Ahtreb

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DynaSoar

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Outside, this bird is hardly suprising. It's essentially a Big Bertha clone. It has a slightly different nose is all. The lack of a visible nose/body joint isn't a fault of the photo or technique in hiding joint lines. There isn't one. As always, that's a 1/2 meter T-square for scale.
 

wwattles

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You've got a motor hook, so obviously you're not using rear-ejection. So how are you slowing the descent of this little gem?

WW
 

DynaSoar

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This is the Ahtreb (Bertha backwards, for now obvious reasons) in recovery configuration.

The engine mount is a piston that runs the full length of the body and slides on coupler tube guides. The parachute (18" mylar) is centered on the engine/piston tube, held against the aft piston guide with a centering ring, and the shrouds looped through a centering ring inside the forward piston guide. A slice of coupler tube is glued inside the main body in such a way as to (1) act as an engine block by keeping the mount from sliding forward and (2) preventing the forward guide from ejecting all the way out of the body. Obviously the order of assembly had to be worked out carefully.

Packing the chute is a lot easier than it looks. A piece of paper is wrapped around the chute/shrouds, the piston is pushed halfway in, and the paper is allowed to unroll and pulled out.
 

DynaSoar

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Originally posted by Fore Check
Neat! I hope it works according to plan!
Nose first recovery ("prang" to the Brit crew) isn't new, but doing it on purpose isn't normal. The body does pop off fairly easily if I blow into the engine tube.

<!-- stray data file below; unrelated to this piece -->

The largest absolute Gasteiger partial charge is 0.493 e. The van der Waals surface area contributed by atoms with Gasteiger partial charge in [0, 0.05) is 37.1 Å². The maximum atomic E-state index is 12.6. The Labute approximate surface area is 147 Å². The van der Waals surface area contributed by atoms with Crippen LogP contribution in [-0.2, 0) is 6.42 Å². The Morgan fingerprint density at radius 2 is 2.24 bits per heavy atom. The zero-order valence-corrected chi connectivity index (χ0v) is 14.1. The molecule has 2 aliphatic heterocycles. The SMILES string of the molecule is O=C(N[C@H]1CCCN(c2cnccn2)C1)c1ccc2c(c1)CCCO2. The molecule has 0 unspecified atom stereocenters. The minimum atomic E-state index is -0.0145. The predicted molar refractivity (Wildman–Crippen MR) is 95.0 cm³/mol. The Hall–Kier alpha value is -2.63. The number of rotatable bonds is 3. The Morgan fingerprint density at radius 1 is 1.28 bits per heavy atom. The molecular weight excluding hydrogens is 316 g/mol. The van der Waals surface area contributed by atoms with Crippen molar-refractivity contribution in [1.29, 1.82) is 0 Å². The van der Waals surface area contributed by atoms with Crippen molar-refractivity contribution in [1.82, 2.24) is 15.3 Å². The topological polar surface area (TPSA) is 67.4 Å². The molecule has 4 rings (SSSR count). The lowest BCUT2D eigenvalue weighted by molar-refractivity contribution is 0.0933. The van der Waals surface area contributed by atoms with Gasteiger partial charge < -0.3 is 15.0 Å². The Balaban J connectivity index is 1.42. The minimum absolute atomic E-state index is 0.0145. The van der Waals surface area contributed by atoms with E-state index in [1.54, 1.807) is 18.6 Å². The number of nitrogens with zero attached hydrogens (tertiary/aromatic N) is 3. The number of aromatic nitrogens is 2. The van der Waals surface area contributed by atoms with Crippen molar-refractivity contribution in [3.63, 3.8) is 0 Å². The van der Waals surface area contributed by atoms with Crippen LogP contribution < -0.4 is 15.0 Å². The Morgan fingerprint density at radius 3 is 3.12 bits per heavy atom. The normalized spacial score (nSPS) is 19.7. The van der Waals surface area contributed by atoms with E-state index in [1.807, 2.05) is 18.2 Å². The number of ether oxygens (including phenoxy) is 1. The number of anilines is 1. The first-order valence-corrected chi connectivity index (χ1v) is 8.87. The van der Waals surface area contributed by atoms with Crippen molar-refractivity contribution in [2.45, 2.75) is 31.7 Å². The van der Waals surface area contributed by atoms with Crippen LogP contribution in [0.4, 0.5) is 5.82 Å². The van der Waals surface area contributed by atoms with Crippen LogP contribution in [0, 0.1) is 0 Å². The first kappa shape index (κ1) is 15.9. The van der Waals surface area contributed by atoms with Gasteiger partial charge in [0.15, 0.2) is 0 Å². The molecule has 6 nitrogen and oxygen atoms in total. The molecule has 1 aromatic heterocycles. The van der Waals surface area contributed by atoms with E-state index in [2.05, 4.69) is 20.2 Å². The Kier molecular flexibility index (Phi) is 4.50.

Weather ghods willing, as they haven't been for some time, I'll try it at CATO next weekend, along with the Lamp. I'm betting this thing won't drift far.
 

fehskens

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Very clever design. Are you doing anything to vent the ejection gases when the recovery piston is fully extended? If you don't you may discover that the ejection gases will make thrir own vent.

len.
 

DynaSoar

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Originally posted by fehskens
Very clever design. Are you doing anything to vent the ejection gases when the recovery piston is fully extended? If you don't you may discover that the ejection gases will make their own vent.

len.
As the famed philosopher Simpson said, "D'oh!"

I'd thought about vents, but only in terms of expansion due to the piston coming aft. Since the main tube became open aft at that point, I decided it wasn't necessary.

I just got out the drill and put a hole through the tube wall, through the top end of the lug to keep it somewhat hidden. Hopefully it's big enough to vent enough gas to prevent a self-venting event, but not so large as to let in enough air pressure during boost that it blows the ejection tube.

Thanks Len!
 

DynaSoar

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Originally posted by DynaSoar
As the famed philosopher Simpson said, "D'oh!"

I'd thought about vents, but only in terms of expansion due to the piston coming aft. Since the main tube became open aft at that point, I decided it wasn't necessary.

I just got out the drill and put a hole through the tube wall, through the top end of the lug to keep it somewhat hidden. Hopefully it's big enough to vent enough gas to prevent a self-venting event, but not so large as to let in enough air pressure during boost that it blows the ejection tube.

Thanks Len!
Here it is just starting to do its business.
 
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